AJ Meijer is a graduate of the UCLA School of Theater, Film, and Television. He is excited and humbled to share his post-collegiate experience with those currently attending his alma mater. He has been teaching actors inside and out of the university setting for more than six years.
Meijer recently made his New York theatrical debut in the original cast of the smash hit Heathers: The Musical, after being a part of the Los Angeles workshop. On film, Meijer has shared the screen with Adam Brody and Leighton Meester in the romantic comedy Life Partners and with Vincent D’Onofrio and Anton Yelchin in the suspense thriller Broken Horses.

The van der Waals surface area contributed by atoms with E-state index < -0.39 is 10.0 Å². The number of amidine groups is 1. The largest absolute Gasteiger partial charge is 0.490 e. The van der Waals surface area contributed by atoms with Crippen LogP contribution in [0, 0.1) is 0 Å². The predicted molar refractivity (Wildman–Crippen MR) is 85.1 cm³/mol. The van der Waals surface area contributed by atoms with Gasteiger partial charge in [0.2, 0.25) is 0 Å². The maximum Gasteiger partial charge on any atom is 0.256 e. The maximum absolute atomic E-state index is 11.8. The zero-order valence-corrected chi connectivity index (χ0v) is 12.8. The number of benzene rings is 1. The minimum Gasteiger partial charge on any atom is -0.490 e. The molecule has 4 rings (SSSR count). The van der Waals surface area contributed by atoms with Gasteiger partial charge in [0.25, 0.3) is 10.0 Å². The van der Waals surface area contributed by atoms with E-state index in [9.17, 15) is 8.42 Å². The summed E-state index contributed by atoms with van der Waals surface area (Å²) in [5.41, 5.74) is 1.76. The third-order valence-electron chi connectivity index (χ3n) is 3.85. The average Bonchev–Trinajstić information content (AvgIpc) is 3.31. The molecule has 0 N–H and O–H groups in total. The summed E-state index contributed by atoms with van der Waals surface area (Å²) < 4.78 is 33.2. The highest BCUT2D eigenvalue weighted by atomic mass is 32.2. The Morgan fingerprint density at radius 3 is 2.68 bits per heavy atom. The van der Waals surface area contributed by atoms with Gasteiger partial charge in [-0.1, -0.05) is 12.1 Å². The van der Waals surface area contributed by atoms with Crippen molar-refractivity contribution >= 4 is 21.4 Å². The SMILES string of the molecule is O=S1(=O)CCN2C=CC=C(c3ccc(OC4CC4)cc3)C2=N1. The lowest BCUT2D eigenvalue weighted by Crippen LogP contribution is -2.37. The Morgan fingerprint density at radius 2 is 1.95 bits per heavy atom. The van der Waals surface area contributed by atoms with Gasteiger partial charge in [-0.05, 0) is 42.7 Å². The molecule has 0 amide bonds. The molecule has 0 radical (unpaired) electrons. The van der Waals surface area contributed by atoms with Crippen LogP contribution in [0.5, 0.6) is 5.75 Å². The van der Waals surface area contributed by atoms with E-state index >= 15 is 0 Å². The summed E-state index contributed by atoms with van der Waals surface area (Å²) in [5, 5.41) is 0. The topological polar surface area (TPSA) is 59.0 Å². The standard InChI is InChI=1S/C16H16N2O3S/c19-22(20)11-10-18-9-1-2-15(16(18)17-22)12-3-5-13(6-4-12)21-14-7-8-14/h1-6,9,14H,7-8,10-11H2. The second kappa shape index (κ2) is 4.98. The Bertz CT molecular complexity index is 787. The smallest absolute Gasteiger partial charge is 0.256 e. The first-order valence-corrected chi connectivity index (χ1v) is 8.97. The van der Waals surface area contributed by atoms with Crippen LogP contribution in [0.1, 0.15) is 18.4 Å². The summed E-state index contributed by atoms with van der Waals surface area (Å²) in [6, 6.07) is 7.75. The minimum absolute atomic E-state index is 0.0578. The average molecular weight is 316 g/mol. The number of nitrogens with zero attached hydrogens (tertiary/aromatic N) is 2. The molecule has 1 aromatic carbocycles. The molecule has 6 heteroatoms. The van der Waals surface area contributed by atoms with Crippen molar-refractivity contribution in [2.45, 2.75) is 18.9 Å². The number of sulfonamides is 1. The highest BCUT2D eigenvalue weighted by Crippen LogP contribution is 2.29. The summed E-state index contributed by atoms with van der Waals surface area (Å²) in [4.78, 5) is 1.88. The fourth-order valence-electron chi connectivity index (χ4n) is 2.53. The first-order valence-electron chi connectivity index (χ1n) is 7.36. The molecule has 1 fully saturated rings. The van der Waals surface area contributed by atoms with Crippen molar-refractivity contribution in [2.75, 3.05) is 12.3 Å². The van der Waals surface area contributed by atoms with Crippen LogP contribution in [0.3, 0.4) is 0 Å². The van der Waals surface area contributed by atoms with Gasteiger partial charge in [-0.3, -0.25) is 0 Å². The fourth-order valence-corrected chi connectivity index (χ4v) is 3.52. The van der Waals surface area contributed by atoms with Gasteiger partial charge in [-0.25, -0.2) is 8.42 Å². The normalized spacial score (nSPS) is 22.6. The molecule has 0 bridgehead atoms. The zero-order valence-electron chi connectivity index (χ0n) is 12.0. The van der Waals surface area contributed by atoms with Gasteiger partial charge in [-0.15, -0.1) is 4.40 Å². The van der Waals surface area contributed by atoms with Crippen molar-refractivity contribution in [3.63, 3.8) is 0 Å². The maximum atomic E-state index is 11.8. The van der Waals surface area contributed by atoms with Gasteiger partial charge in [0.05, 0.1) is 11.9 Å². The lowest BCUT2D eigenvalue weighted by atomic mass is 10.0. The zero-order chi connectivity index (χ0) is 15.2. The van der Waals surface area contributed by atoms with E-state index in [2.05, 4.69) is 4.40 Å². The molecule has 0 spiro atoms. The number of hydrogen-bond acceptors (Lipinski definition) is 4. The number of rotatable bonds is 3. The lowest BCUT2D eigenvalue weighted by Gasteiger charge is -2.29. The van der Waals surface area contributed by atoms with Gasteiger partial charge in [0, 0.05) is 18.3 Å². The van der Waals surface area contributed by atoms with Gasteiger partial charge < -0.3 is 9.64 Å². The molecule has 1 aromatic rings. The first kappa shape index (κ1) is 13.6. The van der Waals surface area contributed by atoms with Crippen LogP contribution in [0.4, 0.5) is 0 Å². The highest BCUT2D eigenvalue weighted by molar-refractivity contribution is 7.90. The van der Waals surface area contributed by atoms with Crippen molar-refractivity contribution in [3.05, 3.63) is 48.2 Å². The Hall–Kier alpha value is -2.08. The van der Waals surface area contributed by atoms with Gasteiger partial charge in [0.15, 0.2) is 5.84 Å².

He co-founded the Los Angeles Theatre Ensemble and was seen in their productions of The War Cycle: Wounded, The War Cycle: Nation of Two, and The War Cycle: Gospel According to First Squad, for which he received an Ovation Award nomination. Regionally, he last appeared as Lennie in Of Mice and Men at TheatreWorks, Silicon Valley. He has performed at the Ahmanson Theatre and spent four seasons performing at the Getty, where he worked with the National Theatre of Greece in Swallow Song, and created the role of Bigbuxo in the hilarious original musical Tug of War. Meijer co-hosts the weekly, industry-focused podcast Inside Acting, affording him the opportunity to interview actors such as Neal McDonough, Kerry Bishé and Academy Award winner JK Simmons.